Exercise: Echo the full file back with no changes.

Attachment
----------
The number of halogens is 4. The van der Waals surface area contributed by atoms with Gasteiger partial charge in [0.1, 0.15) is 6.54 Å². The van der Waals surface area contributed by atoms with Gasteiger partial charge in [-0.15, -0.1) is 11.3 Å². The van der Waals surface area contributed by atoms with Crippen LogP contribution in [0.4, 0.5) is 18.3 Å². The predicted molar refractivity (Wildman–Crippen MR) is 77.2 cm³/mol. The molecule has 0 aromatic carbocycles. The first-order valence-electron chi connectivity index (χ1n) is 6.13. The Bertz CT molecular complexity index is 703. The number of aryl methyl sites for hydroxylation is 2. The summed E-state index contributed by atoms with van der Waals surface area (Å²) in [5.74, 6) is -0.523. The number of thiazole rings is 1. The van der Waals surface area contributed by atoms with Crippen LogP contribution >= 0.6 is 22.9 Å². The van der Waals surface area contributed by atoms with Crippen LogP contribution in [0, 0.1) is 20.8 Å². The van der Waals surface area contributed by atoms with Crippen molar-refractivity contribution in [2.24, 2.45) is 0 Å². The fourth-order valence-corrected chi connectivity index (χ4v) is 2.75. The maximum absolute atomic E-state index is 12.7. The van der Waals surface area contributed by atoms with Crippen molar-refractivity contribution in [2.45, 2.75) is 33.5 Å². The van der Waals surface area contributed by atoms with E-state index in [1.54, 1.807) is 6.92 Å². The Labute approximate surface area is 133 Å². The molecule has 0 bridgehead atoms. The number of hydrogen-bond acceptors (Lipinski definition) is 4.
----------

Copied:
The number of halogens is 4. The van der Waals surface area contributed by atoms with Gasteiger partial charge in [0.1, 0.15) is 6.54 Å². The van der Waals surface area contributed by atoms with Gasteiger partial charge in [-0.15, -0.1) is 11.3 Å². The van der Waals surface area contributed by atoms with Crippen LogP contribution in [0.4, 0.5) is 18.3 Å². The predicted molar refractivity (Wildman–Crippen MR) is 77.2 cm³/mol. The molecule has 0 aromatic carbocycles. The first-order valence-electron chi connectivity index (χ1n) is 6.13. The Bertz CT molecular complexity index is 703. The number of aryl methyl sites for hydroxylation is 2. The summed E-state index contributed by atoms with van der Waals surface area (Å²) in [5.74, 6) is -0.523. The number of thiazole rings is 1. The van der Waals surface area contributed by atoms with Crippen LogP contribution >= 0.6 is 22.9 Å². The van der Waals surface area contributed by atoms with Crippen LogP contribution in [0, 0.1) is 20.8 Å². The van der Waals surface area contributed by atoms with Crippen molar-refractivity contribution in [2.24, 2.45) is 0 Å². The fourth-order valence-corrected chi connectivity index (χ4v) is 2.75. The maximum absolute atomic E-state index is 12.7. The van der Waals surface area contributed by atoms with Crippen molar-refractivity contribution in [2.45, 2.75) is 33.5 Å². The van der Waals surface area contributed by atoms with E-state index in [1.54, 1.807) is 6.92 Å². The Labute approximate surface area is 133 Å². The molecule has 0 bridgehead atoms. The number of hydrogen-bond acceptors (Lipinski definition) is 4.